jcc23939-fig-0005Combining classical force fields for the Hartree–Fock (HF) part and the method of increments for post-HF contributions, we calculate the cohesive energy of the ordered and randomly disordered nitrous oxide (N2O) solid. At 0 K, ordered N2O is most favorable with a cohesive energy of −27.7 kJ/mol. At temperatures above 60 K, more disordered structures become compatible and a phase transition to completely disordered N2O is predicted. Comparison with experiment in literature suggests that experimentally prepared N2O crystals are mainly disordered due to a prohibitively high activation energy of ordering processes.

J. Comput. Chem., 36, (2015), 1420–1427
DOI: 10.1002/jcc.23939

Water-Induced Oxidation and Dissociation of Small Cu Clusters on ZnO(101̅0)

Authors: Matti Hellström, Daniel Spångberg, Peter Broqvist, and Kersti Hermansson

matti1

The interaction between water molecules and small Cu clusters (up to a size of four atoms) adsorbed on the nonpolar ZnO(101̅0) surface has been studied using hybrid density functional theory. We find that the water molecules can give rise to different scenarios: (i) In contrast to water adsorption on the clean ZnO(101̅0) surface, which occurs molecularly, the first water molecule often preferentially dissociates upon adsorption on the Cu cluster, which may be a key step in the water–gas shift reaction. (ii) While the adsorption of the first water molecule on the adsorbed Cu clusters is always more favorable than the adsorption on the bare ZnO surface, the opposite is true for the second molecule. (iii) As a water molecule adsorbs on the adsorbed Cu atom, it induces charge transfer between the Cu and the ZnO, so that an electron from the Cu atom populates the ZnO conduction band (giving an oxidized Cu species). (iv) Water molecule adsorption on the adsorbed Cu trimer results in a spontaneous dissociation of the Cu trimer into an adsorbed dimer and an adsorbed atom, after which the water molecule adsorbs on the atom, again resulting in the Cu–ZnO charge transfer. We also show that the use of a hybrid density functional gives qualitatively different results as compared to a semilocal density functional for this system, and we explain this in terms of the underestimation of the ZnO band gap obtained with the semilocal functional.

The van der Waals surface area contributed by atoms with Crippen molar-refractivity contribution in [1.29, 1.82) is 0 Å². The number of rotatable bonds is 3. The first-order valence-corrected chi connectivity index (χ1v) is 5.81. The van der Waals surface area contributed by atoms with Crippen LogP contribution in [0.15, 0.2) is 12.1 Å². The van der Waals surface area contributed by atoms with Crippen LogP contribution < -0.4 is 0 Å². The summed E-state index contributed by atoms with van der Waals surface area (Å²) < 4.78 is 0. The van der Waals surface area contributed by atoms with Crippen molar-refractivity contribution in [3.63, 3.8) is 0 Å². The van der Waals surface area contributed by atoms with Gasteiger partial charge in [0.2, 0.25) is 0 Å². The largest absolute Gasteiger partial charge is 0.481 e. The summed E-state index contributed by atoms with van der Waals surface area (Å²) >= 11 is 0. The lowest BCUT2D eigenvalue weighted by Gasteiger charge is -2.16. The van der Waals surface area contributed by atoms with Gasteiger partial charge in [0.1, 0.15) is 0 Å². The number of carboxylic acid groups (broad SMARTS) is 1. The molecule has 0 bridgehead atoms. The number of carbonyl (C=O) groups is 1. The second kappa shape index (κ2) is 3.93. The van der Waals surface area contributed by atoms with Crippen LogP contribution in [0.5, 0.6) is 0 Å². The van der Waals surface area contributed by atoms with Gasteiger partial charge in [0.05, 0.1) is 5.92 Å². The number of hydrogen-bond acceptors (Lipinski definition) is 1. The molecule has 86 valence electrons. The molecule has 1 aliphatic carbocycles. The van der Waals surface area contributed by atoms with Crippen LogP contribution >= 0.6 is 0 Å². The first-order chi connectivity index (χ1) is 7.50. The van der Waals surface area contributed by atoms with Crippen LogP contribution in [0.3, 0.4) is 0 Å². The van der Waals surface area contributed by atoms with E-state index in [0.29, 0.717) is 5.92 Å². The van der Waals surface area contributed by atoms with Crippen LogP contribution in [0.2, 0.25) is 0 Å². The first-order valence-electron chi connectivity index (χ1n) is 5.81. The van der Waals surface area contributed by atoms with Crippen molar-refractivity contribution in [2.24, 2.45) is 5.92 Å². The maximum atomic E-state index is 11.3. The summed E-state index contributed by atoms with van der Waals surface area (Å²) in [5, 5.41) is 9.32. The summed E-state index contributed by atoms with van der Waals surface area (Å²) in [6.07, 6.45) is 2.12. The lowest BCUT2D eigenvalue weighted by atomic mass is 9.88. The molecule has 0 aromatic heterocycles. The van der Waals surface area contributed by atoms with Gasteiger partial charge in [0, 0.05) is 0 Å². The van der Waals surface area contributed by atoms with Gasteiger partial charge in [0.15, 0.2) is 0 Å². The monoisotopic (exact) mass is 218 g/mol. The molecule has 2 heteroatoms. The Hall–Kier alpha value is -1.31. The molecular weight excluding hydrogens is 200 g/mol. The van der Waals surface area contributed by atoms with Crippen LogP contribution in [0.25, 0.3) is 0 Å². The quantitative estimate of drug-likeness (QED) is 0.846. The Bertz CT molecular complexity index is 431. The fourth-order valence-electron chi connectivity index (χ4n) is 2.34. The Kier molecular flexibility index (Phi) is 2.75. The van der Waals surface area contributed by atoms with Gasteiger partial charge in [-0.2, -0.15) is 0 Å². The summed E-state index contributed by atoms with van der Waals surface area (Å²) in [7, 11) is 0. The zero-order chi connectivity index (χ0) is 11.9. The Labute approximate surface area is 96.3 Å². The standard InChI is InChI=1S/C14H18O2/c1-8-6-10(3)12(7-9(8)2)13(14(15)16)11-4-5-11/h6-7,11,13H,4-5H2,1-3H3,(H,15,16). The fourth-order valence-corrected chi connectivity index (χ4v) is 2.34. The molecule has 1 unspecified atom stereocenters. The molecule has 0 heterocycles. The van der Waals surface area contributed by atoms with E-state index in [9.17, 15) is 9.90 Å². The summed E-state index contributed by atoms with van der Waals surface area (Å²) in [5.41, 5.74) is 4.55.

J. Phys. Chem. C, 2015119 (3), pp 1382–1390 

DOI: 10.1021/jp509501z

Small Cu Clusters Adsorbed on ZnO(101̅0) Show Even–Odd Alternations in Stability and Charge Transfer

Authors: Matti Hellström, Daniel Spångberg, Kersti Hermansson and Peter Broqvist

jp-2013-12694y_0009

Using hybrid density functional theory, we investigate structural and electronic properties of small Cun clusters (with n ≤ 9) adsorbed on the nonpolar ZnO(101̅0) surface. The Cu clusters grow in a planar fashion up to a size of six atoms, after which the clusters take on a polyhedral shape. We find even–odd alternations with respect to both cluster stability (for n = 1–6) and cluster charge, as a function of the number of atoms. Even-numbered clusters are always charge-neutral, while odd-numbered clusters can become positively charged by donation of an electron to the ZnO conduction band, which can be traced back to the fact that the ionization energies of odd-numbered gas-phase Cu clusters are lower than for even-numbered ones. The most stable adsorbed odd-numbered clusters are neutral and planar forn ≤ 3 and positively charged and polyhedral for n ≥ 7. For n = 5, both neutral planar and positively charged polyhedral configurations are similarly stable.

J. Phys. Chem. C, 2014, 118 (12), pp 6480–6490